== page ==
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Agricultural land subdivision application process to come under review: Province

Timothy Schafer Local Journalism Initiative Reporter
By Timothy Schafer Local Journalism Initiative Reporter
June 8th, 2023

The way agricultural land is dealt with in the regional district is about to change.

Due to an increase in Agricultural Land Commission (ALC) subdivision applications over the past few years, the Ministry of Agriculture and Food, the Ministry will be discontinuing parcel-specific review of ALC subdivision applications for a trial period of six months.

“The aim will be to utilize this time to develop alternative outreach and education mechanisms to support land use decisions that benefit agriculture,” said Mark Raymond, executive director of the Extension and Support Services Branch of the Ministry of Agriculture and Food, in a letter to the regional district board of directors.

The increased referral workload for local governments, Ministry and ALC staff was the reason. A recent referral impact review project conducted by the Ministry — which reviewed 148 referrals from 26 local governments over a six-month period — showed that while 80 per cent of ALC subdivision applications were deemed “not beneficial to agriculture” the applications were still submitted for a decision in nearly every instance.

Raymond said local government decisions to forward the applications to the ALC were contrary to Ministry staff input, even though 92 per cent of the ALC decisions were consistent with Ministry staff’s assessment and were refused.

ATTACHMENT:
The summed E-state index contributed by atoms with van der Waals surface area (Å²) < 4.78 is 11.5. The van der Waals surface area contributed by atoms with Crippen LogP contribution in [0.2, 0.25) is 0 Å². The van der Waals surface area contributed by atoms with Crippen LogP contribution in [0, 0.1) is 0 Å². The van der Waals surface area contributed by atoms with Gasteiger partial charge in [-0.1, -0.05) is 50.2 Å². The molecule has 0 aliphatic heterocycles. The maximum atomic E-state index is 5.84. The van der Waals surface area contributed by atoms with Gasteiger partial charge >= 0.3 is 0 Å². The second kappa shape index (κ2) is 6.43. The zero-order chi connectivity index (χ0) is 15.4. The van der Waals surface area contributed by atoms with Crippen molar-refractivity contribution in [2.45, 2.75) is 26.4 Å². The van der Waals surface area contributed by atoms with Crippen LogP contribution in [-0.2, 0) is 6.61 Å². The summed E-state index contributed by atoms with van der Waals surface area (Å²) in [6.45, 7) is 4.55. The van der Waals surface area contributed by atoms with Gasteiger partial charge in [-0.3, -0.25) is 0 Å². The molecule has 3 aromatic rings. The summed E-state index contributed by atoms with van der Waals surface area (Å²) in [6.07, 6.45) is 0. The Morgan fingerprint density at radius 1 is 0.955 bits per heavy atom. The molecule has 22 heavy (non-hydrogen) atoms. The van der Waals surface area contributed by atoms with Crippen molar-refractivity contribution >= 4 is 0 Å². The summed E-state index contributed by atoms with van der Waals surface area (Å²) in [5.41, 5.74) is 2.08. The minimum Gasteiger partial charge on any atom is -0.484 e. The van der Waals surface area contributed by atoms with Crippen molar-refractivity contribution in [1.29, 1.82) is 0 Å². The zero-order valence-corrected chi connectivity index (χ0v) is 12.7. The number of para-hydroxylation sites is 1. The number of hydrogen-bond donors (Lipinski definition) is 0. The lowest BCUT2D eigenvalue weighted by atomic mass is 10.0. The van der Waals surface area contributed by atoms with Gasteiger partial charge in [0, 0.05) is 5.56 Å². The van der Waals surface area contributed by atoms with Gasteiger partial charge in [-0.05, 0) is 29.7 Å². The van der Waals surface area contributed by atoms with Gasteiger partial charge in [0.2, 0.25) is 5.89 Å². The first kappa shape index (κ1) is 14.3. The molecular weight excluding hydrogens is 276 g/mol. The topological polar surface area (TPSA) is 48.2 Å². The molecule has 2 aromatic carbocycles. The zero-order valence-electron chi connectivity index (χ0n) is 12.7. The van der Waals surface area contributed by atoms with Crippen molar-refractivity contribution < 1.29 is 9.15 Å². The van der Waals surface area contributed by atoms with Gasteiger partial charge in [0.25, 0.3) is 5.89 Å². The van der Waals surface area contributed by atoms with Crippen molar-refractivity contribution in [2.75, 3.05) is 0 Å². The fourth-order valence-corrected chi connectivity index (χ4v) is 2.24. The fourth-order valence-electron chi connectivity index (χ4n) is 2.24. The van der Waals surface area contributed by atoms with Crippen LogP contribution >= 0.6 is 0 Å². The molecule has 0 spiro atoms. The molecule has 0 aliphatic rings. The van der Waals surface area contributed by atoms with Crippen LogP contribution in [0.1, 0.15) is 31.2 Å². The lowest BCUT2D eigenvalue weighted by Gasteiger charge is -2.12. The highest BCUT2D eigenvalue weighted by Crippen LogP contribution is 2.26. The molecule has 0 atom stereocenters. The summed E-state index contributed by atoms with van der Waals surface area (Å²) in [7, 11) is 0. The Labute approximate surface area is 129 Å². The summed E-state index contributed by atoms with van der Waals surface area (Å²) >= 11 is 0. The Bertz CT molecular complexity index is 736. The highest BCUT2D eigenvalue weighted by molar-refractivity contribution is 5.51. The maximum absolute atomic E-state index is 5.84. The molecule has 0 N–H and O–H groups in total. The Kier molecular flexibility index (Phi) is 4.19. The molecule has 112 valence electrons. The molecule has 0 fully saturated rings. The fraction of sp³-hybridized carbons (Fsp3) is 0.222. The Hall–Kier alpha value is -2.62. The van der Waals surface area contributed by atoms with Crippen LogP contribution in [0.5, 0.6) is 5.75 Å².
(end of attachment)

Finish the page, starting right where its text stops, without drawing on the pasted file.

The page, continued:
“Given the similar input provided by Ministry staff on most subdivision applications, the limited impact that Ministry referral responses appear to be having on local government decisions on subdivision applications, and current staff workload pressures, the Ministry will be discontinuing parcel-specific review of ALC subdivision applications,” said Raymond.

Moving forward in the Regional District of Central Kootenay, development staff will now have to consider several ramifications when reviewing ALC applications for subdivision on the Agricultural Land Reserve (ALR), including data showing that smaller agricultural lots are less likely to be farmed.

A recent 2022 Kwantlen Polytechnic University study exploring the impact of non-farm uses and subdivision on agricultural land found that in regions of B.C. reviewed, “30 per cent of all new parcels created as a result of subdivision ceased to have a farm class status,” and “64 per cent of all the parcels had their ownerships transferred within three years after non-farm use and subdivision applications were approved. This percentage becomes higher for subdivided parcels.”

Raymond said there were other solutions to losing the agricultural land.

“To advance viable long-term agricultural opportunities on the ALR, Ministry staff encourage ALR landowners to pursue alternative land access and tenure options, other than subdivision, such as the leasing of portions of the property, as part of a coordinated succession plan,” he said.

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